This section is from the book "The Gardener V1", by William Thomson. Also available from Amazon: The New Organic Grower: A Master's Manual of Tools and Techniques for the Home and Market Gardener.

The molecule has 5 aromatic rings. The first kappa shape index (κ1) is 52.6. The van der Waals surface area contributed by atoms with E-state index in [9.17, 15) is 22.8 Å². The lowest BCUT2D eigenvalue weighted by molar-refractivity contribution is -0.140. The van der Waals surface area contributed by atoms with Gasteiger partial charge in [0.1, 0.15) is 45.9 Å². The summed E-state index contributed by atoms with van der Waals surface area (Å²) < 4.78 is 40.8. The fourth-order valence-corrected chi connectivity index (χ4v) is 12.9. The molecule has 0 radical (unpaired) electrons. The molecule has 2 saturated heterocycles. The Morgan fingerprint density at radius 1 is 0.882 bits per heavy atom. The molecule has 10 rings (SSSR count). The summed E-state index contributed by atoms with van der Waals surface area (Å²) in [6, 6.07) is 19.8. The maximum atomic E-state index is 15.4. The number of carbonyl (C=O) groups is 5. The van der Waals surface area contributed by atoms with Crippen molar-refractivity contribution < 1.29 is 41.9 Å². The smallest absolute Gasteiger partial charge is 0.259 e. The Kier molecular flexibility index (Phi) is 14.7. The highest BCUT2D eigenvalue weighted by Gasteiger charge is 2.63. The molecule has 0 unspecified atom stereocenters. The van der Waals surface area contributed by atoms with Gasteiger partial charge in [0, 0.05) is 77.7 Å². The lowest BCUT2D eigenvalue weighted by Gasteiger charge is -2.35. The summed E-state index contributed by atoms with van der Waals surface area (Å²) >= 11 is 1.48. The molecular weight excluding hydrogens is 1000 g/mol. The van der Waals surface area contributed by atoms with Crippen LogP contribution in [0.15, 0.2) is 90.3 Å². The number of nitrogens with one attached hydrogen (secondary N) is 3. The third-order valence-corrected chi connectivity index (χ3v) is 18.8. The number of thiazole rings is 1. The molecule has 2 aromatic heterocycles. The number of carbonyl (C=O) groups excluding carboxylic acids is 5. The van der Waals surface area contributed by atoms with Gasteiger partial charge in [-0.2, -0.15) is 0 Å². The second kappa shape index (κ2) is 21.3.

In many well-managed gardens, where there is a great demand for forced flowers especially, the wall-borders are made to play an important part in the preparation of the plants for that purpose. Very much depends upon this preparation. Not only will they be much improved by being planted, or, in some cases, merely plunged, and the roots encouraged to ramble through the pots; but much labour, in the shape of innumerable waterings, will be saved. In some gardens a good piece of ground may often be seen either unoccupied after the first crop, or else cropped with some kind of vegetable that might with advantage be grown elsewhere; while, at the same time, in frame ground, numbers of Callas, Deutzias, Solanums, Capsicums, Eupa-toriums, and other serviceable kinds of flowers, may be seen in a semi-starved state in pots. Those who are in the habit of thus treating their plants, I advise to try the effects of a more liberal treatment, which I will endeavour to briefly detail, commencing with.